One Wilton Business Owner: Here’s What It’s Like for the Little Guy

Owning a small business in Wilton has its challenges. We spoke with Megan LaBant Abrahamsen, the owner of Blue Star Bazaar, an adorable gift/accessory/childrenswear/womenswear boutique located at 148 Danbury Rd. at Lambert Corner. We wanted to get her perspective on what it’s like to operate a small business in town. She’s got a unique vantage point–she grew up here, and she has grown her business from an online enterprise to now a brick-and-mortar.

The following is an “as told to” interview; the text below quotes Abrahamsen except where questions are reflected in bold type.

Signage

Talk to many small business owners in Wilton and you’ll hear lots of gripes about restrictive zoning regulations overseeing signage in town, whether how small signs need to be, how strict the town is about putting up sandwich boards to attract passersby, or how limited the visibility is. Abrahamsen talked about that.

There are a lot of unusual zoning pockets in Wilton. My spot in particular, Lambert Corner, I’m in an historic area, which is technically considered residential, but these historic buildings are zoned for adaptive use. My building signage can be a total of two-and-a-half sq. ft.; it has to be an oval that can be 18-inches high and 2-feet wide; it has to fit into that exact shape, and there’s pretty much zero visibility for a sign like that from the road.

We’re supposed to get some street signage. My landlord, Wilton Historical Society, is also a non-profit, they have to raise funds for the signage. Getting the street signage is a slow process, going through a non-profit and the fundraising process. They’re not deliberately dragging their feet, but it’s not like someone has the budget, snaps their fingers and it’s done.

When people come in I ask them, ‘How did you know I was here?’ Other than Wilton customers, I draw a little from New Canaan, a little from Weston and a little from Norwalk. People who come in from Norwalk, who were at Outdoor Sports or Walmart, who come down this way, they tell me the sandwich board signs are what bring them in. People say, ‘You need better signage.’ or I have people who call and say, ‘I can’t find you, where are you?’ At least Orem’s Diner [nearby] is a great landmark.

Q: Are you worried about the effect that Planning & Zoning restrictions on signage will have when your sign will eventually get done?

I imagine that the signage, when it’s done, will be very small. I’m not looking at a neon sign, I’m not looking for the giant debate of the lights at Middlebrook. I’m just looking for a sign that you can read from the road so people know we’re here. Honestly, I think that attractive, permanent signage would be a lot more attractive than the sandwich boards that you see all over town. I understand they impede visibility, but people don’t know we’re there otherwise.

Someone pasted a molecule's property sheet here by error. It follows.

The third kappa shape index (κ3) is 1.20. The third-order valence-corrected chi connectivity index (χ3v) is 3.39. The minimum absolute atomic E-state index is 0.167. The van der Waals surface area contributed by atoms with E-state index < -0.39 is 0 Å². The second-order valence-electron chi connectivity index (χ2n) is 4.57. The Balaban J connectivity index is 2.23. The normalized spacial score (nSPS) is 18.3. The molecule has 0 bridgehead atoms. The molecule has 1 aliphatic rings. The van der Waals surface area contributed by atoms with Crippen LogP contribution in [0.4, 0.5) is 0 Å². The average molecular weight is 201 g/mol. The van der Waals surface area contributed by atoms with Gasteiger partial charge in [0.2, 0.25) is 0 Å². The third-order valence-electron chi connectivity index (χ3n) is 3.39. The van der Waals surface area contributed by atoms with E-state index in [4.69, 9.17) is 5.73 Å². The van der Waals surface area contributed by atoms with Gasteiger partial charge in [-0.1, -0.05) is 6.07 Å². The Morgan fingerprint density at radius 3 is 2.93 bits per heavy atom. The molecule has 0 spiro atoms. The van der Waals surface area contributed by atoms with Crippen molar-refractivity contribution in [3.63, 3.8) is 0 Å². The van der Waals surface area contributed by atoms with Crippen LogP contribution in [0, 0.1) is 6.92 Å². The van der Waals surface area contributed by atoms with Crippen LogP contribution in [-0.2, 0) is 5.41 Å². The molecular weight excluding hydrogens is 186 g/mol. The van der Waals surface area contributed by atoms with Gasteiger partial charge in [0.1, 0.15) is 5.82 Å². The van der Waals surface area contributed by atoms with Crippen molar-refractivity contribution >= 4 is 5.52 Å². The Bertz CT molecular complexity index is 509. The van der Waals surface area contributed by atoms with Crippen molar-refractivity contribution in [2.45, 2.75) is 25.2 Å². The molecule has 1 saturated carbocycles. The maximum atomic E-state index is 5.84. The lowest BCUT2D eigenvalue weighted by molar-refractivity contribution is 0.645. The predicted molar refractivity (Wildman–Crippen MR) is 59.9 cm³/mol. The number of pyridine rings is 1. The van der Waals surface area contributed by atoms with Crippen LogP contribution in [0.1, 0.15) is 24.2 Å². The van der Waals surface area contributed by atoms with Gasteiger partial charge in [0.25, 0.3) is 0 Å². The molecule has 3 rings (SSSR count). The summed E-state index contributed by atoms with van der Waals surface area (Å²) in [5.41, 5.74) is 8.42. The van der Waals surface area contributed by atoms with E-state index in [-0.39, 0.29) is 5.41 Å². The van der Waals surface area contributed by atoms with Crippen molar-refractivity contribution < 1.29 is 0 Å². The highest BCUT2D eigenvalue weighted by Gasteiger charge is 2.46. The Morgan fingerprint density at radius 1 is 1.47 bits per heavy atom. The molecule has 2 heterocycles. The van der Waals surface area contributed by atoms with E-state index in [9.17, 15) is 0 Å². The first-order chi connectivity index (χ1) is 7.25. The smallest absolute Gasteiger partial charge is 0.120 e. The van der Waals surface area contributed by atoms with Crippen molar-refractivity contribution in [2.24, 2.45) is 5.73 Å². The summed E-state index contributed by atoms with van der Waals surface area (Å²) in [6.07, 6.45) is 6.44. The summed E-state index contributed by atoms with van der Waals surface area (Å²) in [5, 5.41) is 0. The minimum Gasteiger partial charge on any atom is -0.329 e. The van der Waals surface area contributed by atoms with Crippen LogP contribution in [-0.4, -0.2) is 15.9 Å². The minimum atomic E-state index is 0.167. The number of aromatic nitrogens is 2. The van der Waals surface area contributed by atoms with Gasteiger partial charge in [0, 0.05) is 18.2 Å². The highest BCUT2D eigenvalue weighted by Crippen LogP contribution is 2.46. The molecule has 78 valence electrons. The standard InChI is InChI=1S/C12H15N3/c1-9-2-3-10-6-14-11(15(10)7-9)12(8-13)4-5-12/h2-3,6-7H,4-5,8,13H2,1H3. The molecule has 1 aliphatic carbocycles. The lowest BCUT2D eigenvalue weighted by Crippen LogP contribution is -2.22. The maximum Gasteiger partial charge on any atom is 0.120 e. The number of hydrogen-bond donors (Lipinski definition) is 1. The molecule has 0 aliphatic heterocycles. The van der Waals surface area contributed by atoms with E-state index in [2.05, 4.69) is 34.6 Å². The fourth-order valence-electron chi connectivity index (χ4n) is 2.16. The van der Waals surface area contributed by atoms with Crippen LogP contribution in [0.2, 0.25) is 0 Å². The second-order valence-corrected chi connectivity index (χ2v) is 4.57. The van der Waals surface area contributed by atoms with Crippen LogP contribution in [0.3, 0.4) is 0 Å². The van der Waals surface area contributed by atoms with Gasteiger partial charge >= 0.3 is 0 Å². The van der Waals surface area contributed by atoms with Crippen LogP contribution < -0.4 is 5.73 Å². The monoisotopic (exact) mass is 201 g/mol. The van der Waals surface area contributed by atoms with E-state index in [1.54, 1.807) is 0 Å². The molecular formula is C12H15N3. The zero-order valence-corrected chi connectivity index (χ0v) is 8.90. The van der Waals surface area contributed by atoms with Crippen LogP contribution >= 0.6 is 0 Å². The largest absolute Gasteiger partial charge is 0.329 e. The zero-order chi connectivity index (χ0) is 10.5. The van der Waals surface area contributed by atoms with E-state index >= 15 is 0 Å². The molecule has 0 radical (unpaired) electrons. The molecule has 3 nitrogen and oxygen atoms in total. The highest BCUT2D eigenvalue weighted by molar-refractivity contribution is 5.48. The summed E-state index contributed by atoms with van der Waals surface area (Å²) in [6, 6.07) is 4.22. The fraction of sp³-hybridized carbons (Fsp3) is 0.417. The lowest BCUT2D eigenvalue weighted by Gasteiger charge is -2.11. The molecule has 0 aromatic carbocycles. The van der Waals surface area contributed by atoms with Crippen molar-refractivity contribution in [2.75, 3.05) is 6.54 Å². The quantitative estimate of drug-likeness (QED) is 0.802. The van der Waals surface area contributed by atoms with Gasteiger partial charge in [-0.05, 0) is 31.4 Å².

Rents in Wilton

I feel like my landlord–the Wilton Historical Society–has a vested interest in Wilton and seeing the town flourish and survive. That’s one really good thing about this space. Not that it’s their responsibility, but a lot of Wilton landlords, whether they reside in Wilton or somewhere else, whether they are an individual or a corporation, don’t necessarily have a vested interest in the town and finding cohesive businesses.

If you want a visible storefront in Wilton center it’s over $40 a sq. ft, and it’s almost impossible to find a space that’s less than 1,500 sq. ft. So that is a minimum of $5,000 a month. That’s not looking at utilities, maintenance, insurance–your basic administrative expenses–which is probably 20 percent of your rent. That’s not even paying yourself or any staff. A typical retail business, for $5,000 a month, you have to be doing $10,000 a month in business. Let’s say your average purchase is $50, you’ve got to have 200 transactions a month, you’ve got to have 50 purchases a week, just to cover your rent and not anything else. If you do no business in January, you’re $5,000 more in the hole. 

It’s so expensive in Wilton Center, and that’s where you have good visibility. People have moved out of Wilton Center to find spots that are more affordable. If you want something on Rt. 7 that has moderate visibility from Rt. 7, it’s around $30 a sq. ft.  If you’re willing to move to the back side of the building, where you have no visibility, but somehow your customers will find you, it’s around $24 a sq. ft. It seems that there are smaller spaces outside of Wilton Center. My space is 270 sq. ft. so I came in small, knowing that if I have to close for two weeks in August, or if we had snow days I’m not going to lose my entire savings on one month’s rent.

Rents are driving people out of Wilton Center. But once you’re out the center, it’s hard to let people know where you are. So you really have to strategize around the signage, the visibility and the marketing.

‘Quirky’ Zoning and Empty Storefronts